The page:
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2 Second “Paradox” of Debate: “It Is Better to Accept, Or to Give In, In Order to Win”

2 Second “Paradox” of Debate: “It Is Better to Accept, Or to Give In, In Order to Win”

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100



A. Cattani



The rule of transforming the other’s arguments in your own argument, of using

the antagonist’s premises to build your own conclusion is the discursive equivalent

of the technique taught in martial arts, especially aikido, of unbalancing the opponent so that he rolls on the ground by his own energy and not by an active intervention of the attacked. Debate skills follow the same pattern of judo and aikido, whose

first principle is not to resist your opponent; instead, move with him and redirect his

power.

A simple and clear example is as follows: if my opponent says “If these are roses,

they will bloom” and I do not agree because I believe that they are vegetables, not

flowers, what can I do? I can challenge the statement by saying: “Be careful, they

are cabbages, not roses!” Or better, I can accept the premise that “they are roses”

and draw a very different conclusion, replying: “If they are roses, they will wither

in a day”.

The situation is well illustrated by the following case. Reagan’s project for a missile defense system, the so-called “Strategic Defense Initiative” or “Star Wars”,

immediately met with considerable opposition. The movie “The Day After”,

directed by Oliver Stone, which staged the disastrous effects of a nuclear attack, was

presented and interpreted as an attack on the initiative. During a public discussion,

Secretary of State George Schulz, rather than censor and attack the film, as expected

by all the proponents of Reagan’s strategic plan, shared the concern over the alarming scenario outlined in the film, saying: “Just so! This is exactly what we want to

avoid!” This instance is a great example of the technique “embrace in order to

reject”.

This type of move is beneficial in many ways.

1. It signals a lack of animosity and, on the contrary, a readiness to agree. The

speaker presents himself as an open-minded interlocutor, not a biased opponent.

This stance is an attitude that is appreciated by the person who has to judge much

more than a dogmatic position or an aggressive rudeness.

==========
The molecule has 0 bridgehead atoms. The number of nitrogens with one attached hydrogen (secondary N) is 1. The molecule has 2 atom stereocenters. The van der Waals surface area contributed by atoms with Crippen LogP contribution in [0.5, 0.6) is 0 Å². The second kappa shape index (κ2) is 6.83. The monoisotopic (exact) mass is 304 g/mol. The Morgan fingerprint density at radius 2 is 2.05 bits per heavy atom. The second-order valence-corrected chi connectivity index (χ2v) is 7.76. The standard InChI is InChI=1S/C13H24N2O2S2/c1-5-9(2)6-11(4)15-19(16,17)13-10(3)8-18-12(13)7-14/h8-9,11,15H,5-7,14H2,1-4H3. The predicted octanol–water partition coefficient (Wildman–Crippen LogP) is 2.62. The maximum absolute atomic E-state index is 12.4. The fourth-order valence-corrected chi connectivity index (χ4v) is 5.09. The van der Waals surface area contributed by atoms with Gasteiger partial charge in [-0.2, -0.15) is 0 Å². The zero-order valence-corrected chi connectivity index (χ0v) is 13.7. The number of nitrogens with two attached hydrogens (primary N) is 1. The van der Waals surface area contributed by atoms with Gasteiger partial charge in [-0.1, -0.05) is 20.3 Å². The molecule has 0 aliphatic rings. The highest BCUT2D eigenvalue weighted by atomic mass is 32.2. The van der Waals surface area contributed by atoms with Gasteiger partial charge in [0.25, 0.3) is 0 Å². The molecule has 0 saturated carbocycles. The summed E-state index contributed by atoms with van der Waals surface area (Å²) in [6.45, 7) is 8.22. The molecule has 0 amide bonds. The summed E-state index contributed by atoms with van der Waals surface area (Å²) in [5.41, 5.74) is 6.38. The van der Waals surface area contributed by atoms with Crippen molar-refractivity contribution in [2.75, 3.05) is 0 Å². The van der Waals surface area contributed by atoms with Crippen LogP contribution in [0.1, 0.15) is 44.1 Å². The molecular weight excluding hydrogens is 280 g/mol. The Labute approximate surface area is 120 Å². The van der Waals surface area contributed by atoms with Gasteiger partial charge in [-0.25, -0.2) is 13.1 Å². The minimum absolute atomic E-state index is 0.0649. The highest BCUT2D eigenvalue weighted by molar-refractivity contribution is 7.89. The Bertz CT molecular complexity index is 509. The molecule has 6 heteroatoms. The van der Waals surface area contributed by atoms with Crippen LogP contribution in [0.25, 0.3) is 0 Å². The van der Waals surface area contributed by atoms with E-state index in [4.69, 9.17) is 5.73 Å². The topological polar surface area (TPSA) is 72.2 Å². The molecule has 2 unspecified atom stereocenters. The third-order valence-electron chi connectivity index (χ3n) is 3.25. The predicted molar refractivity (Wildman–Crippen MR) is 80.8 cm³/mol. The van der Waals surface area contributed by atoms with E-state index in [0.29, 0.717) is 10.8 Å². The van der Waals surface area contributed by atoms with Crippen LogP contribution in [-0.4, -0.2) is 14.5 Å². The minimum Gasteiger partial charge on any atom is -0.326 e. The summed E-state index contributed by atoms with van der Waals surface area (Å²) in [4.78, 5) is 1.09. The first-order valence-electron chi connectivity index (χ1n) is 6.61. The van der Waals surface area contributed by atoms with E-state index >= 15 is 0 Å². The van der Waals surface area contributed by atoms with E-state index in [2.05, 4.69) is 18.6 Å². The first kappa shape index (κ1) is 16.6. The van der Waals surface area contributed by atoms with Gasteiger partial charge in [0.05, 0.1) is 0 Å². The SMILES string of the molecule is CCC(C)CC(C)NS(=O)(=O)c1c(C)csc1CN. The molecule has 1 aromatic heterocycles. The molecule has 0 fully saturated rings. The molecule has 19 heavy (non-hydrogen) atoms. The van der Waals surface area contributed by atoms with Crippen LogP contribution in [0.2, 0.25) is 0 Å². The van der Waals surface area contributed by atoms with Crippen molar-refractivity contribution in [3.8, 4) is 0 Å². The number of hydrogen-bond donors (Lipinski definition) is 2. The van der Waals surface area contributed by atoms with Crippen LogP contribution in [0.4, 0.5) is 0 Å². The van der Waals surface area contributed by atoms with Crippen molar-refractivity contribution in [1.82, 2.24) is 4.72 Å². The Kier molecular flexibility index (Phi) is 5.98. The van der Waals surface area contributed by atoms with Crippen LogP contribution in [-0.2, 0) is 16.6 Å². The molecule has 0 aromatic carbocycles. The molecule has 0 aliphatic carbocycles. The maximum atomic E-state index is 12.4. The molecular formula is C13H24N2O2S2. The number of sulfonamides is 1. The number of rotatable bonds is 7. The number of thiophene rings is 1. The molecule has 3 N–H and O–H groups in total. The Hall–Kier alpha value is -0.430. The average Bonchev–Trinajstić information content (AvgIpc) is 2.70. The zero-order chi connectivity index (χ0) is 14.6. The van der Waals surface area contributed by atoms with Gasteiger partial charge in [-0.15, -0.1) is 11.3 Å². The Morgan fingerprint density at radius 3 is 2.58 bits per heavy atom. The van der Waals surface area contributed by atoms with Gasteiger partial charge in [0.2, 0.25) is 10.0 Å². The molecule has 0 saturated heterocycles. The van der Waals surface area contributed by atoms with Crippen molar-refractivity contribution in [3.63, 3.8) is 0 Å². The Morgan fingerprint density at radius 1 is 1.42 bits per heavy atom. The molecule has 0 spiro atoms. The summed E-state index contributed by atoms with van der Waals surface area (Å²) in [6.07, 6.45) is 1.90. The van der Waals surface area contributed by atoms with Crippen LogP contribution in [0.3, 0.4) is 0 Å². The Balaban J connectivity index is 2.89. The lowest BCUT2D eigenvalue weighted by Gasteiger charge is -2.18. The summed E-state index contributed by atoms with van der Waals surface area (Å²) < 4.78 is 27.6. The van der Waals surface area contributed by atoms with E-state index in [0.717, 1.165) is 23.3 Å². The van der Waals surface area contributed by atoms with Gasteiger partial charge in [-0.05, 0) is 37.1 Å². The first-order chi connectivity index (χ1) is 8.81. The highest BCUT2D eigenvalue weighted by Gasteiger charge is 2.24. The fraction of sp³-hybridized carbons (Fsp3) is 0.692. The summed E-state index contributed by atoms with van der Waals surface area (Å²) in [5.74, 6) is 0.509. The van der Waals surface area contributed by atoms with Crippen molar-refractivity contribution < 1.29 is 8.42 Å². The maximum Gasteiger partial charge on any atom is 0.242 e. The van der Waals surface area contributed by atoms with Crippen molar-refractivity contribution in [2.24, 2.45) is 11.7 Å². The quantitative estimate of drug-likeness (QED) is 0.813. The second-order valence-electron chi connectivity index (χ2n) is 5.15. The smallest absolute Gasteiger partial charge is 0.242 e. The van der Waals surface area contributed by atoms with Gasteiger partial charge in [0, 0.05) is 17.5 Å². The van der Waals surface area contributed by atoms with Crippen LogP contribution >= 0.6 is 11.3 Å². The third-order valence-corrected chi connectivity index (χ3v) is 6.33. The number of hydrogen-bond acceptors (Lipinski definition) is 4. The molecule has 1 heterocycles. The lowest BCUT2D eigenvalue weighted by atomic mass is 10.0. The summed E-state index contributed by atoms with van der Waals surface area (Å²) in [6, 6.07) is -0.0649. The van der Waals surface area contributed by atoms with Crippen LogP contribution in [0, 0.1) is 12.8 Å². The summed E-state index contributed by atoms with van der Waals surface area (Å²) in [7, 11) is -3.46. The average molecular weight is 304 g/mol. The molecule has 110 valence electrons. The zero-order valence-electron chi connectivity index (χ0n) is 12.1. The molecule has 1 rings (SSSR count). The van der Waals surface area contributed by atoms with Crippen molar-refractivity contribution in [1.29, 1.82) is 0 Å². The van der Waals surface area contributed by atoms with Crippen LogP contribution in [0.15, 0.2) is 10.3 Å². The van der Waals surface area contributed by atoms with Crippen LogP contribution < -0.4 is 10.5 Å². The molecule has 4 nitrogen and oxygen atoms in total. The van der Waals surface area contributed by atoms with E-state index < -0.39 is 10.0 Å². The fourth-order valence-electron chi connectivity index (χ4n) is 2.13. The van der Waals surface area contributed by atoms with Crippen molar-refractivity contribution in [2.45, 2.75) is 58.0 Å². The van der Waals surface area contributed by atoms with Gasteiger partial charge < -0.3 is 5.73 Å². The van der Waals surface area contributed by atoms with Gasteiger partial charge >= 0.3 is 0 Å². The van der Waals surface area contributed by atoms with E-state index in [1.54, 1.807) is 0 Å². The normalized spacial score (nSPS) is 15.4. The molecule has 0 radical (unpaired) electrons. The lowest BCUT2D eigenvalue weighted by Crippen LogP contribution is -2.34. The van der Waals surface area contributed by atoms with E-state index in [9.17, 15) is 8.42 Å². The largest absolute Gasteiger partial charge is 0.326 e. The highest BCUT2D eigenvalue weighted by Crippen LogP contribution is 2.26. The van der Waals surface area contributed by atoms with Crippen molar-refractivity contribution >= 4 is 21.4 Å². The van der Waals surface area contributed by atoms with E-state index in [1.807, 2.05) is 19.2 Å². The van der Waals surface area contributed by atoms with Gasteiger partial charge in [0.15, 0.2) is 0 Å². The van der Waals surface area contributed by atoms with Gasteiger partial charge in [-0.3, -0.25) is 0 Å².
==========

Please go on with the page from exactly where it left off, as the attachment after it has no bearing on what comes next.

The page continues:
2. It creates embarrassment because it puts the antagonist in the uncomfortable

position of not being able to deny what he previously claimed or of doing so at

the cost of an expensive reversal.

3. It causes a state of imbalance in the counterpart, who is attacked at the hips;

simultaneously, it shows the audience the ability to bypass obstacles.

The technique of embracing (the principles of the opponent) in order to reject

(the conclusions) can be usefully employed when one is able to prove that the counterpart’s thesis does not conform to those principles or when he is able to demonstrate that, by starting from those principles, we can derive a different and better

thesis.

Therefore, as long as you can, it is recommended to concede something to the

opponent and take advantage of a momentary or apparent acquiescence.



8



Paradoxes of Debate



8.3



101



Third “Paradox” of the Debate: “Everything Can

Be Discussed” vs. “Not Everything Is Debatable”



Is debate possible on any topic, or is there a limit to the possibility of debate? Not

everyone is willing to admit, as Protagoras does, that “on every issue, there are two

arguments opposed to each other”, namely that everything can be put under discussion, that to every pro there can be opposed a contra and that, for both, one can find

a justification and a reason (Schiappa 1991: 90). Apparently, there are some facts,

some rules and some values that are “beyond question.”

It seems there are at least three categories of things that cannot be discussed:

facts, taste and orders. “A fact is a fact,” “de gustibus non est disputandum” (in matters of taste, there can be no dispute) and “an order is an order” proverbially express

this belief.

There is no need to discuss when you reach what Perelman calls basic agreements, namely the original premises shared by the interlocutors. Furthermore, neither the theses nor the statements that you can defend against all possible opponents